Researchers have created a robot grasshopper that can smell cancer

Deepak Gupta
Deepak Gupta June 22, 2022
Updated 2022/06/22 at 8:52 PM

It is not the first time that researchers have used an animal to build a device capable of traversing the human body. This time, a team has roboticized a grasshopper and endowed it with the ability to smell cancer.

That’s right: robot locusts capable of differentiating the types of cancer cells.




There are animals with an impressive ability to sniff, detecting, whatever is needed. From blood and corpses, to, as you must remember, COVID-19. As they work, the idea of ​​using them to detect diseases in humans has gained interest and we bring you the latest innovation in this field.

A team of researchers from Michigan State University has unveiled an innovative cancer screening system. The research was published in bioRXiv and presents, in detail, these new locusts.

The insect is dead in terms of its bodily function. We're just keeping your brain alive.

Explained Professor Debajit Saha.

According to MIT Technology Review, technology involves locusts surgically altered with electrodes implanted in the lobes of their brains. These were placed by Debajit Saha and his colleagues, and served to capture the signals from the antennae of each insect – it is through them that the animal senses the odors.

Grasshoppers with electrodes attached to their antennae

In addition to these electrodes, the team of researchers grew three different types of cancer cells in the human mouth, as well as a set of healthy cells, and built a device to capture the gases emitted by these tissues. In this way, he was able to see that the locust brain responded differently to each type of tissue and correctly identified diseased cells.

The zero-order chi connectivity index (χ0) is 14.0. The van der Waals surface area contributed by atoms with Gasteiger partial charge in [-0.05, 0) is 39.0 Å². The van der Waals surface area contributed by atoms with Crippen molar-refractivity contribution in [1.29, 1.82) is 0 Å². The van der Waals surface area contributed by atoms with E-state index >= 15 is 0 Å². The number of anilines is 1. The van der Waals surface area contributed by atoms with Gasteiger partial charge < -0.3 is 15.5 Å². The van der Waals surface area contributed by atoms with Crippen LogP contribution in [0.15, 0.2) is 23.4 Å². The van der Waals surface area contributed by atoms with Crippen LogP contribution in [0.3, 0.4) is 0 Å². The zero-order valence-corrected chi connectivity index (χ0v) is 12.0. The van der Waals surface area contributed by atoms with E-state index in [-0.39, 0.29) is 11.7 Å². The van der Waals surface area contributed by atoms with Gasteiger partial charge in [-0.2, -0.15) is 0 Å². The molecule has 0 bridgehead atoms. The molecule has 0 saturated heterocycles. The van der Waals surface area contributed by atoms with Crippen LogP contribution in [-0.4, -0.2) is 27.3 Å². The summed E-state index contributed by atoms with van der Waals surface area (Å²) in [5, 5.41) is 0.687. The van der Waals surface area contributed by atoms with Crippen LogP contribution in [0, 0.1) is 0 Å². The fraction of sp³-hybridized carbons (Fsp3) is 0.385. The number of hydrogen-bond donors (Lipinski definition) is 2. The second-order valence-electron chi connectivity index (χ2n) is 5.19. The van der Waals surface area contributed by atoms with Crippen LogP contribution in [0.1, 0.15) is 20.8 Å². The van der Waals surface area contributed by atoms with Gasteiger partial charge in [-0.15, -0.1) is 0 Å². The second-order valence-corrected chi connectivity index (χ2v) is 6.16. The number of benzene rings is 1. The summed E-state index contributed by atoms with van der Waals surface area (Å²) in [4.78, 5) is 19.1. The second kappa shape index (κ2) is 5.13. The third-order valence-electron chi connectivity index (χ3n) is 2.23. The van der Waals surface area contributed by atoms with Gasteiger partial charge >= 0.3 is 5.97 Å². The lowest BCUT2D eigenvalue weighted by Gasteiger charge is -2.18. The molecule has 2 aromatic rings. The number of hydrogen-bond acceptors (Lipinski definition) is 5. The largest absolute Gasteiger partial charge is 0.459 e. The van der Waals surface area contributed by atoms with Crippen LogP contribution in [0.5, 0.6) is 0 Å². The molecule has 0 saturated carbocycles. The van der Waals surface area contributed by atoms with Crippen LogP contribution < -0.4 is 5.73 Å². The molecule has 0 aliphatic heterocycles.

Although the findings have shown potential, the study has not yet been reviewed and it is uncertain whether regulators such as the US Food and Drug Administration will approve this type of screening. In addition, the treatment of locusts could raise ethical questions.

Still, the team intends to continue working to improve the system. After all, for now it takes 10 grasshopper brains for the technology to work and the team intends to reduce this number to one, as well as make the device that connects the electrodes to the antennas portable.

Read too:

fbq('init', '1664527397186427'); // Insert your pixel ID here.
fbq('track', 'PageView');
(function(d, s, id) {
var js, fjs = d.getElementsByTagName(s)[0];
if (d.getElementById(id)) return;
js = d.createElement(s); = id;
js.src = "//";
fjs.parentNode.insertBefore(js, fjs);
}(document, 'script', 'facebook-jssdk'));

Share this Article
Leave a comment

Leave a Reply

Your email address will not be published. Required fields are marked *